Vala is a new programming language based on C# syntax which compiles to C code rather than Common Intermediate language. Consequently, when the C code is compiled, its performance is comparable to that of a 'normal' C application rather than that of .NET or Mono.
Vala is open source software which is being developed as part of the GNOME platform and has not yet reached version 1.0. The latest version (as I write this) is 0.11.6.
It uses the GObject and GLib libraries and is therefore an alternative to languages such as C++ or Objective C for adding object oriented extensions to the C language.
How does it differ from C#?
The main differences are as follows:
- Instead of garbage collection, Vala uses 'reference counting' which is the same system as COM. This means that a count is kept of all the references to an object and, when this count reaches zero, the object is destroyed. To avoid reference cycles, weak references can be used. It's also possible to destroy objects deterministically by calling the class's destructor.
- Vala uses 'checked exceptions' which is the same approach as Java. This means that a method has to declare all the possible exceptions which it can throw.
- Vala does not support method overloading. This is for compatibility with C which doesn't have this feature either. In practice, this is not as onerous as it sounds because Vala does support optional arguments.
- Interfaces in Vala can contain non-abstract methods and private methods which enables you to create 'mixins'.
- As in Java, enums in Vala can have methods and not just constants.
- Method parameters and return types in Vala are non-nullable by default. So, if you have a variable of type Foo, then it can never be null but a variable of type Foo? can be. This means that you don't usually need to check for null return values.
- Automatic properties in Vala can have a default value as part of their declaration.
- Methods in Vala support 'ensures' and 'requires' clauses for argument and return value checking. In C# you can do something similar using Code Contracts rather than as a built in language feature.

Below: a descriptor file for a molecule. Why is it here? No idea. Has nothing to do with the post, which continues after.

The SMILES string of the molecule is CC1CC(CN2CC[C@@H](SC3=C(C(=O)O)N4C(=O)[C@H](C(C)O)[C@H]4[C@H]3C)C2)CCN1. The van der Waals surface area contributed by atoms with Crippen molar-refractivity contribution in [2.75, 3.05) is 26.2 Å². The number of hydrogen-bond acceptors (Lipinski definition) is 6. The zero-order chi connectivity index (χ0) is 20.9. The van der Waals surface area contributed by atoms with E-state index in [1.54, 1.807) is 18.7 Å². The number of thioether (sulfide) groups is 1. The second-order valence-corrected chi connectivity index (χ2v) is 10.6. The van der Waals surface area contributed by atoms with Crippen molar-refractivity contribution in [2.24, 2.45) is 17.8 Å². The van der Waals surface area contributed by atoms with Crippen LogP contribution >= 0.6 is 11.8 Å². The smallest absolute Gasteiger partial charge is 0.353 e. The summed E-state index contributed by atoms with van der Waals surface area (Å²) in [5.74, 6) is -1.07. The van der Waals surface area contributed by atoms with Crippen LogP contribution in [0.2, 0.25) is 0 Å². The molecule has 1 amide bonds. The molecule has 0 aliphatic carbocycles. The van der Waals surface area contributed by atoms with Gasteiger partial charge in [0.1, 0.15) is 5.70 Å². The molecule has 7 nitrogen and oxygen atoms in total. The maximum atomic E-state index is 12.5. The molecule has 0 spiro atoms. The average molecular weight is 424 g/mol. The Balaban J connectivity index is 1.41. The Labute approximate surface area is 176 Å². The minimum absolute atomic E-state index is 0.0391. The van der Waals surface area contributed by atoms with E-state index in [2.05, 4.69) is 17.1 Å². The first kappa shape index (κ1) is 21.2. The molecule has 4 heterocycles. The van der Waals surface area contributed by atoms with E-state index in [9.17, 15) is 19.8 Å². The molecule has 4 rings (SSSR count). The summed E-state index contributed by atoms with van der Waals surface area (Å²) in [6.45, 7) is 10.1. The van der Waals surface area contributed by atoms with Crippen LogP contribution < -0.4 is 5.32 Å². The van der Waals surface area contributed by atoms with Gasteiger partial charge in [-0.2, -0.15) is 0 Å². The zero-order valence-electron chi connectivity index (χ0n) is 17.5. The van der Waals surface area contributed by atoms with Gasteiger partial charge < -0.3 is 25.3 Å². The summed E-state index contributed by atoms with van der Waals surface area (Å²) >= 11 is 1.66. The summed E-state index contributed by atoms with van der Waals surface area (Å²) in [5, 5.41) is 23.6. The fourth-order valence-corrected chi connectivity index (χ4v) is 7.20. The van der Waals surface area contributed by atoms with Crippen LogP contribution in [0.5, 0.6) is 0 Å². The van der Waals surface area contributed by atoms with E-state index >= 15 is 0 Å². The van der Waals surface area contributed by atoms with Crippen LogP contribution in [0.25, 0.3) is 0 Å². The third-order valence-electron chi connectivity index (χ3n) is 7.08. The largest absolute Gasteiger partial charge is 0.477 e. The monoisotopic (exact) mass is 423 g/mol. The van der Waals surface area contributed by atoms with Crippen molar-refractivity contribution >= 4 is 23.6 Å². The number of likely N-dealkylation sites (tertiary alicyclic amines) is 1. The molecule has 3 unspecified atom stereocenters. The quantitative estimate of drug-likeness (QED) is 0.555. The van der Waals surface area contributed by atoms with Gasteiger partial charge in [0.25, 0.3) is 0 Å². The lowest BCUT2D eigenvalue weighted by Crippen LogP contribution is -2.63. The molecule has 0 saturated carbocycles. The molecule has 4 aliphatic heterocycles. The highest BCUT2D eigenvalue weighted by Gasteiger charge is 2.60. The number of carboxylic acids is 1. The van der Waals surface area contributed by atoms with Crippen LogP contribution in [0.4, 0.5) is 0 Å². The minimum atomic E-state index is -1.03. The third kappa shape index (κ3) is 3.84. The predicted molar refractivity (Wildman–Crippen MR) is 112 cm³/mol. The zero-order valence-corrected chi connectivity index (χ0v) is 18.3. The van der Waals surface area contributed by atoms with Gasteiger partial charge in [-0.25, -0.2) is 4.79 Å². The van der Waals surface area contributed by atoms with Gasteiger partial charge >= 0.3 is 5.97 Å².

- Pointers can be used anywhere in Vala. In C# they can only be used in 'unsafe' blocks.
- As in C, there's no bounds checking for Vala arrays. In C# bounds checking can only be circumvented by using unsafe code.
- Generics in Vala do not support constraints.
- Surprisingly, Vala already has support for asynchronous calls (using the async/yield keywords) which is planned for C# 5.0 (using the async/await keywords).
- Vala doesn't support LINQ or extension methods.
- There's no operator overloading in Vala.
- Methods in Vala can be global - unlike C#, they don't have to be declared inside classes or structs.
- Vala strings use UTF-8 encoding rather than Unicode.
Does Vala only work on Linux or other Unix based systems?
No, it will work on Windows as well.
To develop Vala applications you can either use MonoDevelop (Mono's IDE), Val(a)IDE which is an IDE written in Vala itself or a text editor and the command line.
How do you write 'Hello World' in Vala?
As a slight departure from the norm, we'll write C# Corner, with alternative letters separated by spaces, to the console:
string s = "C# Corner";
void PrintWithSpaces(string s)
for(int i = 0; i < s.length; i++)
stdout.printf("%c ", s[i]);
If you're developing from the command line, you'd save this file as ccc.vala and then compile it with:
Notice that this not only invokes the Vala to C compiler but the C to native code compiler as well to produce ccc.exe
To run it simply type:
Where can I find more details?
Check out the Vala pages at GNOME (http://live.gnome.org/Vala
) which, as well as documentation, contains links to download the latest version.
As Vala is still being developed, the information in this article may change before the final release.